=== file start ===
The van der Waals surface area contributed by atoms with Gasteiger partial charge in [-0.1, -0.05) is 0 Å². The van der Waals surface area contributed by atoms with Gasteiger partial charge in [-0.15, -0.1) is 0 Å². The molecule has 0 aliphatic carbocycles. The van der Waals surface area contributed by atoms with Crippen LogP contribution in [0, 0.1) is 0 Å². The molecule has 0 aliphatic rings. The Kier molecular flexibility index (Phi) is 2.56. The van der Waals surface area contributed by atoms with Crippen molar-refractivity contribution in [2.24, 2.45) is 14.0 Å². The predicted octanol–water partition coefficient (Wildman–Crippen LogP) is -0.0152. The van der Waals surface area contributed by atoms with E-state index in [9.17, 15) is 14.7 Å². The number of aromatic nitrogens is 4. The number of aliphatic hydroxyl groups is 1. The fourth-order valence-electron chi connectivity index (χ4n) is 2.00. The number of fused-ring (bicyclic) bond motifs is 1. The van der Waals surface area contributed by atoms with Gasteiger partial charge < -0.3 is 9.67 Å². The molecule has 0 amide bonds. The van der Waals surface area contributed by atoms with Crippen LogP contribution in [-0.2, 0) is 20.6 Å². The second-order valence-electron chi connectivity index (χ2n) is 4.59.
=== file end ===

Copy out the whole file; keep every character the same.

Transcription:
The van der Waals surface area contributed by atoms with Gasteiger partial charge in [-0.1, -0.05) is 0 Å². The van der Waals surface area contributed by atoms with Gasteiger partial charge in [-0.15, -0.1) is 0 Å². The molecule has 0 aliphatic carbocycles. The van der Waals surface area contributed by atoms with Crippen LogP contribution in [0, 0.1) is 0 Å². The molecule has 0 aliphatic rings. The Kier molecular flexibility index (Phi) is 2.56. The van der Waals surface area contributed by atoms with Crippen molar-refractivity contribution in [2.24, 2.45) is 14.0 Å². The predicted octanol–water partition coefficient (Wildman–Crippen LogP) is -0.0152. The van der Waals surface area contributed by atoms with E-state index in [9.17, 15) is 14.7 Å². The number of aromatic nitrogens is 4. The number of aliphatic hydroxyl groups is 1. The fourth-order valence-electron chi connectivity index (χ4n) is 2.00. The number of fused-ring (bicyclic) bond motifs is 1. The van der Waals surface area contributed by atoms with Gasteiger partial charge < -0.3 is 9.67 Å². The molecule has 0 amide bonds. The van der Waals surface area contributed by atoms with Crippen LogP contribution in [-0.2, 0) is 20.6 Å². The second-order valence-electron chi connectivity index (χ2n) is 4.59.